Anyone remotely interested in workers’ rights in the developing world should get this book! Because it is self-published by Globalisation Monitor it does not appear in Amazon and probably few people in the big developing economies have seen it. It is really easy to get a copy – GM sells it for a song or you can simply download it in PDF format off their website.
Clearly this is not a book written to make a profit; it’s been written because the story is just so extraordinary and needed to be told.
The book describes the appalling neglect of the operators of the Gold Peak battery factory in Huizhou in China’s Pearl River Delta Manufacturing area, whose workers suffer cadmium poisoning after coming into direct contact with the poisonous chemical. The workers largely self-organise to find justice, bypassing the official union and going directly to the authorities and to the press. Only very late in the game do they receive support from groups across the border in Hong Kong. It is all rather tidy: The owners of Gold Peak and their major customers are in Hong Kong, only a few dozen miles away from the factory.
I finished the book feeling upbeat for the future of China’s workers. Injustice transcends cultural barriers, and they weren’t going to take it laying down.
The site management had poor health and safety controls from the beginning. Rather like big tobacco, they did not respond to it and tried to duck the issue when workers began to realise something was wrong. For a considerable time workers attempted to obtain cadmium blood level tests only to have the results altered or not released at all. At one point the factory owners even go so far as to conspire with local hospital officials to thwart people attempting to have tests from a third party.
Not directly relevant but one snippet was a revelation for me and may be for other Western readers: Did you ever wonder how China’s one child policy is enforced? It is done through the employer. The paperwork associated with employment includes family planning permits(!) Anyone who has more than one child suffers demotion or dismissal. This is why people in rural areas are less affected – they don’t work for registered employers, they just work their own land, thus the Central Government has no means of interfering.
Astonishingly the mainly female workforce are undeterred by management’s continued ducking and dodging, first striking and then presenting their case to all who will listen including several ministries in Beijing. Their case attracts media attention and thus the assistance of Globalisation Monitor, who organise direct action against Gold Peak and its chairman.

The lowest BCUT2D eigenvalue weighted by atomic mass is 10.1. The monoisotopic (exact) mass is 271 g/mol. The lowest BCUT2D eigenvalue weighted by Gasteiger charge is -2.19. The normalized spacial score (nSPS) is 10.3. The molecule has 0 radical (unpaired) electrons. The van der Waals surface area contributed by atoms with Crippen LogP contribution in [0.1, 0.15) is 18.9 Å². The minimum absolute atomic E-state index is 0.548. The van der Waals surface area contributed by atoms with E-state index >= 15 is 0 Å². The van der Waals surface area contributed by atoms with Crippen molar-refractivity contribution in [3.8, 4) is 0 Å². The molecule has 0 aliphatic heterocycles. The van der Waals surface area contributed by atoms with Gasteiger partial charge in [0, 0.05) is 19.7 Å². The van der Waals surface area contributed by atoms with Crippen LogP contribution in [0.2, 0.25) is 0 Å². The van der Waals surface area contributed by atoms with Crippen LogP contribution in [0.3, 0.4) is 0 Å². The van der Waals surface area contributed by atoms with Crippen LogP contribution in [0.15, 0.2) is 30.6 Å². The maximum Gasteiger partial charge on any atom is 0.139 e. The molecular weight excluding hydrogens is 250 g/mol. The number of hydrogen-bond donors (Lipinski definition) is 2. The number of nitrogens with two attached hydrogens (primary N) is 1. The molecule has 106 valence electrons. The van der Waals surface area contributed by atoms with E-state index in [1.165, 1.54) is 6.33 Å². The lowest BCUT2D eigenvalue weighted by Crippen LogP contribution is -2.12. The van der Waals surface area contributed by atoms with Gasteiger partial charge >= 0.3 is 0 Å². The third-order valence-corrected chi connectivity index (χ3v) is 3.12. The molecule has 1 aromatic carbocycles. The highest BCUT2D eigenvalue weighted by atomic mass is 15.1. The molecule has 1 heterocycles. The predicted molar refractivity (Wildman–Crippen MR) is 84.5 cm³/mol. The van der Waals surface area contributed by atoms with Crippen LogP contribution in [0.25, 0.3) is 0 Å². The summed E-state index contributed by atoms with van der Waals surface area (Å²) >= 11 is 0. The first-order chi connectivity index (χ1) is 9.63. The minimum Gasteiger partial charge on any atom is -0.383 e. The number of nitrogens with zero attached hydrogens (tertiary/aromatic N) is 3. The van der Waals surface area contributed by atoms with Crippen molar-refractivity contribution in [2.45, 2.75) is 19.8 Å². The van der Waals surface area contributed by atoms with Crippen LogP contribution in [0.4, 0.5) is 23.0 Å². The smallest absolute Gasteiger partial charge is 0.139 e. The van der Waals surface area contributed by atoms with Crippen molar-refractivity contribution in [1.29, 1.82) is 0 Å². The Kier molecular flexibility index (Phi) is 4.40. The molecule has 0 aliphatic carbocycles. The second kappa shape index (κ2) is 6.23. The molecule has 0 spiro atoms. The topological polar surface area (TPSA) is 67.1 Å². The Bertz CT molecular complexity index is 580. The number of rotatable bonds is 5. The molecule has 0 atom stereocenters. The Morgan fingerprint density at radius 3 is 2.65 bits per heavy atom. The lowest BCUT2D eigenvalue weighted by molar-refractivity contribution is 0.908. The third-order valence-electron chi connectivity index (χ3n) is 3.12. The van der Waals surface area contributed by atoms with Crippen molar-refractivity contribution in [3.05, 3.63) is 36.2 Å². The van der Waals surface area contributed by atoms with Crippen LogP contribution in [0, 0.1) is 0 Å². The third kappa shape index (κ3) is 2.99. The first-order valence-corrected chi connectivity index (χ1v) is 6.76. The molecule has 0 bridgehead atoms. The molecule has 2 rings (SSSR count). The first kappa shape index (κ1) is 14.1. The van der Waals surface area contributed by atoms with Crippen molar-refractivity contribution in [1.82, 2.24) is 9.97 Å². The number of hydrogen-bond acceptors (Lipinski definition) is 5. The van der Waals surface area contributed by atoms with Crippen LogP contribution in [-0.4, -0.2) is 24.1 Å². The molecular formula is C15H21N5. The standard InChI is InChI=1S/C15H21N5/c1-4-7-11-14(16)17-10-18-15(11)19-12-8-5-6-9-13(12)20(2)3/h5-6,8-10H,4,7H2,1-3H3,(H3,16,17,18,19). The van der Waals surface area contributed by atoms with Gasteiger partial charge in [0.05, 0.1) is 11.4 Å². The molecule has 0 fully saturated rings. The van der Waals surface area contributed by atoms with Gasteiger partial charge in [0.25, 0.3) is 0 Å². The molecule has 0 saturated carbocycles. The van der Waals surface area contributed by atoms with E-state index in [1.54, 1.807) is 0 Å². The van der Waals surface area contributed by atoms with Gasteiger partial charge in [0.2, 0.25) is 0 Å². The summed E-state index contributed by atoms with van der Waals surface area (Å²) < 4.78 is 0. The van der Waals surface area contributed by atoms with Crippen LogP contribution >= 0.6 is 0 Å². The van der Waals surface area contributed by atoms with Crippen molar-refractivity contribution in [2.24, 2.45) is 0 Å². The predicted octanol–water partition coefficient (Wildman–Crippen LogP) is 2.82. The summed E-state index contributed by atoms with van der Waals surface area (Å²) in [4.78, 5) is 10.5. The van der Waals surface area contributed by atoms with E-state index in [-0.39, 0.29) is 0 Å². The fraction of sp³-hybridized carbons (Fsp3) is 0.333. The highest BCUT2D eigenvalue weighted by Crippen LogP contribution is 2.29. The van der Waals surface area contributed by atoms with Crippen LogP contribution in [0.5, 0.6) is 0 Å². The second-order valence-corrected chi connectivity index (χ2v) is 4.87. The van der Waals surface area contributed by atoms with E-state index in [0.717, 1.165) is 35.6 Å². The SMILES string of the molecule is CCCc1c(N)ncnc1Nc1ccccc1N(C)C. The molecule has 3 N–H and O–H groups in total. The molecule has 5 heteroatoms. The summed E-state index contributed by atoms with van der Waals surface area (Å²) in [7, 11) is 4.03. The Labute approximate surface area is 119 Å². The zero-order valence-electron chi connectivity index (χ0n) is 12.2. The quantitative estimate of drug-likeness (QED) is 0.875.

While GM’s involvement was helpful I was pleased to see that the most effective action occurs when the company is taken to court (in Mainland China, not Hong Kong) and many of the workers receive compensation settlements. It may not be well known outside the country that China actually has comprehensive health and safety laws – they just don’t have many occupational lawyers! The struggle continues though, with many workers still uncompensated, however I’m heartened that it didn’t endwith them being “rescued” by rich-world NGOs. They are finding their own path.
I’ll finish with an extract that I was particularly touched by. It doesn’t relate to the cadmium issue per se but speaks volumes about daily life in the factory:
Just after I put on the face mask given to me by the line supervisor, I saw that my workmate sitting across from me was crying. I was shocked and asked her what was wrong, but she just kept crying and didn’t say a word. Then a workmate nearby told me what had happened.
After SARS broke out in 2003, we were each allocated two 3M masks per week by the line supervisor. When this workmate got her mask, she found it was a little too tight and tried to loosen it, but the tie broke. She asked the line supervisor to trade it for another one, but the line supervisor said, “I don’t have any extras. Go ask the general line supervisor for another one.” The general line supervisor was a well-known grouch, so the workmate was afraid to ask for a new mask. Later, the general line supervisor passed by, saw that she had not started her machine and asked why. When the workmate said that the tie to her mask was broken, the general line supervisor yelled at her, “How could you be so careless! Do you realize that these masks cost money? And you think you can just waste them!” The workmate then started crying. I felt bad for her, went over to wipe off her tears, and said, “Don’t cry over this. If you cry, people will look down on you. Let me see if I can take care of it for you.” I went over to the general line supervisor and said, “Ling, would you do me a favor and exchange this for a new one?” The general line supervisor looked at me and said with a sigh, “Look, I can’t do anything about it. You know the higher managers are stingy with the masks – the line supervisors get one mask every four days.” I said, “Well, you shouldn’t be so harsh. We’re all migrant workers here. You don’t have to act so severely.” Later, the general line supervisor went to console the workmate for a while. As for the mask, I came up with a solution – we made a hole in the edge of the mask and strung it together with a piece of elastic.